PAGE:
There is, however, a fundamental problem with striving to ‘rebrand Africa’. For the sake of this argument, in a contemporary context, we take branding to mean the set of stories that describes the problems an institution, organization, or individual solves, who they serve and how they solve and serve. A brand, therefore, is not merely a logo, but a coordinated effort to communicate multiple stories to multiple audiences in order to achieve a set of goals, usually financial. Historically, you can only brand what you own, and a brand announces to the community who owns the branded object. The questions now shift. Who owns Africa? To whom is the brand announced? Who benefits from the brand Africa as it stands now, and who will benefit from a rebranding?
Current rhetoric also falls under this line of questioning. The term now is that Africa is rising, which begs the questions: when did it fall? Who is responsible for its falling? From where is it rising? And to where is it going? Again, we see a shifting in the narrative. Africa’s rising is a subjective one, relative to one’s relationship with Africa. If you are able to locate yourself in a temporal, spatial, economic and academic position that is above Africa, then you’re quite literally looking down on Africa and commending it for its efforts in rising to your level.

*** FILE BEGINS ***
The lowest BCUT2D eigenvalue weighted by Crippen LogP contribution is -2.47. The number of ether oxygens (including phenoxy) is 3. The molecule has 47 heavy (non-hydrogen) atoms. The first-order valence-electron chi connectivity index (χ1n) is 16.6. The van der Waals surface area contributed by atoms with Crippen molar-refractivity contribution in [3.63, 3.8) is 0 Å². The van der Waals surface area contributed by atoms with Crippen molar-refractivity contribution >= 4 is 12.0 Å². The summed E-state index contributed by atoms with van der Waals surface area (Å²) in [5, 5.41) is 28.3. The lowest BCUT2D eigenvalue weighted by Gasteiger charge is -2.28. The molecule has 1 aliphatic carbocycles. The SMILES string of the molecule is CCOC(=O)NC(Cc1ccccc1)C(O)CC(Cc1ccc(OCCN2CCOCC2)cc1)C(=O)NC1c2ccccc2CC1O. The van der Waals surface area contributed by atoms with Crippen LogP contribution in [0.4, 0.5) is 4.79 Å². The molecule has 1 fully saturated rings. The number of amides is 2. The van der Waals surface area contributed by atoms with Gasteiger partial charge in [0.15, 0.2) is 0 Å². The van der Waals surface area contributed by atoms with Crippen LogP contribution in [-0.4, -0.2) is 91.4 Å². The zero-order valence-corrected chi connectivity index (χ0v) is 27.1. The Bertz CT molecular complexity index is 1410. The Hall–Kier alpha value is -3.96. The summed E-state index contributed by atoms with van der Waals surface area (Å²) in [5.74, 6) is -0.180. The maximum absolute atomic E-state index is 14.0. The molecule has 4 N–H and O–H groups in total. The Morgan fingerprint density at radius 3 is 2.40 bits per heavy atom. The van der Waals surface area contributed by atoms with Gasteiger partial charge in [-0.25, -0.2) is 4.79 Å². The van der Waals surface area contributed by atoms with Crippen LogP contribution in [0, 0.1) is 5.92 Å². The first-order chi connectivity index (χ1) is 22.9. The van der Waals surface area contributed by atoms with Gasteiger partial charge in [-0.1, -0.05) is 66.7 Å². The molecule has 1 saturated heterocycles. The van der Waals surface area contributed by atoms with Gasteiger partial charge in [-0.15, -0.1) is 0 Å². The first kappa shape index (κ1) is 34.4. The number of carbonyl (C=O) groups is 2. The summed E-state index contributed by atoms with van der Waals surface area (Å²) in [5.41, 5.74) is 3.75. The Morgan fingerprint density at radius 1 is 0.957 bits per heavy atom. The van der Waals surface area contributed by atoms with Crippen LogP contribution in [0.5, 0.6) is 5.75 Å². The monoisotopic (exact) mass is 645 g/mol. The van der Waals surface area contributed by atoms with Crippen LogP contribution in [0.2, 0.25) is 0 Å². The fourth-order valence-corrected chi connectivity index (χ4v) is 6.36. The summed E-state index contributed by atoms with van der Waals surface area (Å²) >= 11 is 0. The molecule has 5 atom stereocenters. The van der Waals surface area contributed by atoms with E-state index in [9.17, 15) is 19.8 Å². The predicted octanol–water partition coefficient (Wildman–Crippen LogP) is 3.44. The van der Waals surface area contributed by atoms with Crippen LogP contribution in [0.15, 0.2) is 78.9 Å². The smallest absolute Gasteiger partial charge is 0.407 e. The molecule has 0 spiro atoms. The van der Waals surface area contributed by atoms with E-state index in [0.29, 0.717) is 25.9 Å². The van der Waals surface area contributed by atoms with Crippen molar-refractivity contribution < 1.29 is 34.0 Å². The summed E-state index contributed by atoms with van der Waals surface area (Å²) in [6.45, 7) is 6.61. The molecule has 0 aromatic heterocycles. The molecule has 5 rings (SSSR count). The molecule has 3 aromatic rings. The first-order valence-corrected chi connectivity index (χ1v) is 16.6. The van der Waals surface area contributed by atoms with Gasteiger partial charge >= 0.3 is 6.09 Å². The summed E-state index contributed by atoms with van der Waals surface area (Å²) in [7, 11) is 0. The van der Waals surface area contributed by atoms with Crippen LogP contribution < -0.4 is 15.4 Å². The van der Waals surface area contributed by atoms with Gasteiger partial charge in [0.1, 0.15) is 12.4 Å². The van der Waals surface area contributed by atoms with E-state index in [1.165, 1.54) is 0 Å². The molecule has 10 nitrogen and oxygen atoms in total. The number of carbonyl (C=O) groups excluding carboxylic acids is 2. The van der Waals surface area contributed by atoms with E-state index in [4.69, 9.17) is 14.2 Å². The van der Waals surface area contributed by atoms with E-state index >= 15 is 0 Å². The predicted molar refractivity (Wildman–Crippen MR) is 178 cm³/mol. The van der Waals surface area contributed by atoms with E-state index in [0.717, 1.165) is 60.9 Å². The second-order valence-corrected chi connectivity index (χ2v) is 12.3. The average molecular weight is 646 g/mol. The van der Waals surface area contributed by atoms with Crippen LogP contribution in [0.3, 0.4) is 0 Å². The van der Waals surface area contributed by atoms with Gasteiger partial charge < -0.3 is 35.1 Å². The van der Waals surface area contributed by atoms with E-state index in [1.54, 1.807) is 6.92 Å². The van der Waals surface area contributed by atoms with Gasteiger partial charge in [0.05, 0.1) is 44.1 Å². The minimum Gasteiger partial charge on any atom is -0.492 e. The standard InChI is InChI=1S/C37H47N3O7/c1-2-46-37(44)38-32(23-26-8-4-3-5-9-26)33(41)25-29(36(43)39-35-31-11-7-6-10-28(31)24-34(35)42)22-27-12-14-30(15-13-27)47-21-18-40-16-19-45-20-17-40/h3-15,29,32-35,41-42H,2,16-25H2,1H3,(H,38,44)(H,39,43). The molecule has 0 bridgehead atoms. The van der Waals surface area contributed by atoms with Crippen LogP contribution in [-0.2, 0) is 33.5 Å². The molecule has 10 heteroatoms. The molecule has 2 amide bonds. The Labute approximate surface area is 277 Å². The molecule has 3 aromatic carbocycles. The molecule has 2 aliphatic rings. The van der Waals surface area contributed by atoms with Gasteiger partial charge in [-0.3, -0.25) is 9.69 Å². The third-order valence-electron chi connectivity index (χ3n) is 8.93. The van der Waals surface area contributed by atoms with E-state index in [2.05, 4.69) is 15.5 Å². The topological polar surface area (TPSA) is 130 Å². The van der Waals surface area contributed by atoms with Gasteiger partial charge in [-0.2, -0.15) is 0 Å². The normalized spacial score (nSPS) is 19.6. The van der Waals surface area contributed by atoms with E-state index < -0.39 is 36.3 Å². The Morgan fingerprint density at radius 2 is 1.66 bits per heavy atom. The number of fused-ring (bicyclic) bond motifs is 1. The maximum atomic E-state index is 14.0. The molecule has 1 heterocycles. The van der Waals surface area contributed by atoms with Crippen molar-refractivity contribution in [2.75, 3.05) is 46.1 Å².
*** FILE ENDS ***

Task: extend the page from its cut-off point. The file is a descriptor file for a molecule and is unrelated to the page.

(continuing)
This is one of those letters that just have to be read several times in order for it to sink in. The topic of rebranding Africa has been cropping up in social media circles since 2008. It is now becoming intertwined in the Africa Rising meme. Who owns #brandAfrica?
There are a multiplicity of complex realities and conclusions in the questions that Ann (one of those think-while-sitting-on-the-outside-the-box African designers) poses. Concretizing brand Africa is impossible, just as impossible as the existence of a magic bullet that will develop and heal Africa.
I think what Ann is trying to get at is that Africa isn’t a place, it is a collection of destinations; both physical and metaphysical; tangible and intangible. Africa is the very essence of complexity. It is a complexity further made difficult by us Africans who embrace this one Africanness as a badge of honor.
Perhaps this is so because we have tribal, clan, educational, political, country, and regional identities. AND (for some of us), the duplicitous encumbrance of the diaspora label. We simply resign to the one Africanness out of simplicity.
This is a conversation we need to continue having because perhaps the only thing that can unify us is that intellectually and existentially fraught exercise of figuring out who we are.